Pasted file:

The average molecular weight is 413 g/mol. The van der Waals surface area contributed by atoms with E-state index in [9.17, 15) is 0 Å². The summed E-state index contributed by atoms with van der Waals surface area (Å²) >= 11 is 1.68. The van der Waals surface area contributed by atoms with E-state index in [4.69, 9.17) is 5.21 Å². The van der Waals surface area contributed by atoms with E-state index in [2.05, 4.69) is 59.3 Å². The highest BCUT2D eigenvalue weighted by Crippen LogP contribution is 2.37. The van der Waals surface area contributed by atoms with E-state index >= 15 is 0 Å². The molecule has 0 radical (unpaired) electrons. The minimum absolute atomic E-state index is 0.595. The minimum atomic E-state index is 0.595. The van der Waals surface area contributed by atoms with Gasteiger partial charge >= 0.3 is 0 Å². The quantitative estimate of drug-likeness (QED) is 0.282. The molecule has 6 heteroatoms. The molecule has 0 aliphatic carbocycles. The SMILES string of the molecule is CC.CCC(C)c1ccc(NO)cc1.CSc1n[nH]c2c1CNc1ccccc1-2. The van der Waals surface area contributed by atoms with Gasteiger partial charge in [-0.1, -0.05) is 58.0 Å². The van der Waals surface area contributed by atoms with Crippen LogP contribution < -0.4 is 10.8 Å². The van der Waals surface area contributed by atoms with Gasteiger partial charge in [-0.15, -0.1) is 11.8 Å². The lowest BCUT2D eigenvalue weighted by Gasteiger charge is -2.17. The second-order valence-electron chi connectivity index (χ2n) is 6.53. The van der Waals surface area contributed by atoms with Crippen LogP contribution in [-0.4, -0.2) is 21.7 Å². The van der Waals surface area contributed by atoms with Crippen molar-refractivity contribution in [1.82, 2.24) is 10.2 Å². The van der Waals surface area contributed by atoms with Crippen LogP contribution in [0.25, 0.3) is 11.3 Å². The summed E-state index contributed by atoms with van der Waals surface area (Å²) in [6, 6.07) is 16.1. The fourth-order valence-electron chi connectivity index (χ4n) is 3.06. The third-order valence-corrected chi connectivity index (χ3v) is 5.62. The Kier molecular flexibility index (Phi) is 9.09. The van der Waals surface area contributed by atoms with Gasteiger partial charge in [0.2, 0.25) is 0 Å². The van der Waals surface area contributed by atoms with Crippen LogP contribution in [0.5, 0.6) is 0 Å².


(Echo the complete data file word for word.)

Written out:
The average molecular weight is 413 g/mol. The van der Waals surface area contributed by atoms with E-state index in [9.17, 15) is 0 Å². The summed E-state index contributed by atoms with van der Waals surface area (Å²) >= 11 is 1.68. The van der Waals surface area contributed by atoms with E-state index in [4.69, 9.17) is 5.21 Å². The van der Waals surface area contributed by atoms with E-state index in [2.05, 4.69) is 59.3 Å². The highest BCUT2D eigenvalue weighted by Crippen LogP contribution is 2.37. The van der Waals surface area contributed by atoms with E-state index >= 15 is 0 Å². The molecule has 0 radical (unpaired) electrons. The minimum absolute atomic E-state index is 0.595. The minimum atomic E-state index is 0.595. The van der Waals surface area contributed by atoms with Gasteiger partial charge >= 0.3 is 0 Å². The quantitative estimate of drug-likeness (QED) is 0.282. The molecule has 6 heteroatoms. The molecule has 0 aliphatic carbocycles. The SMILES string of the molecule is CC.CCC(C)c1ccc(NO)cc1.CSc1n[nH]c2c1CNc1ccccc1-2. The van der Waals surface area contributed by atoms with Gasteiger partial charge in [-0.1, -0.05) is 58.0 Å². The van der Waals surface area contributed by atoms with Crippen LogP contribution < -0.4 is 10.8 Å². The van der Waals surface area contributed by atoms with Gasteiger partial charge in [-0.15, -0.1) is 11.8 Å². The lowest BCUT2D eigenvalue weighted by Gasteiger charge is -2.17. The second-order valence-electron chi connectivity index (χ2n) is 6.53. The van der Waals surface area contributed by atoms with Crippen LogP contribution in [-0.4, -0.2) is 21.7 Å². The van der Waals surface area contributed by atoms with Crippen molar-refractivity contribution in [1.82, 2.24) is 10.2 Å². The van der Waals surface area contributed by atoms with Crippen LogP contribution in [0.25, 0.3) is 11.3 Å². The summed E-state index contributed by atoms with van der Waals surface area (Å²) in [6, 6.07) is 16.1. The fourth-order valence-electron chi connectivity index (χ4n) is 3.06. The third-order valence-corrected chi connectivity index (χ3v) is 5.62. The Kier molecular flexibility index (Phi) is 9.09. The van der Waals surface area contributed by atoms with Gasteiger partial charge in [0.2, 0.25) is 0 Å². The van der Waals surface area contributed by atoms with Crippen LogP contribution in [0.5, 0.6) is 0 Å².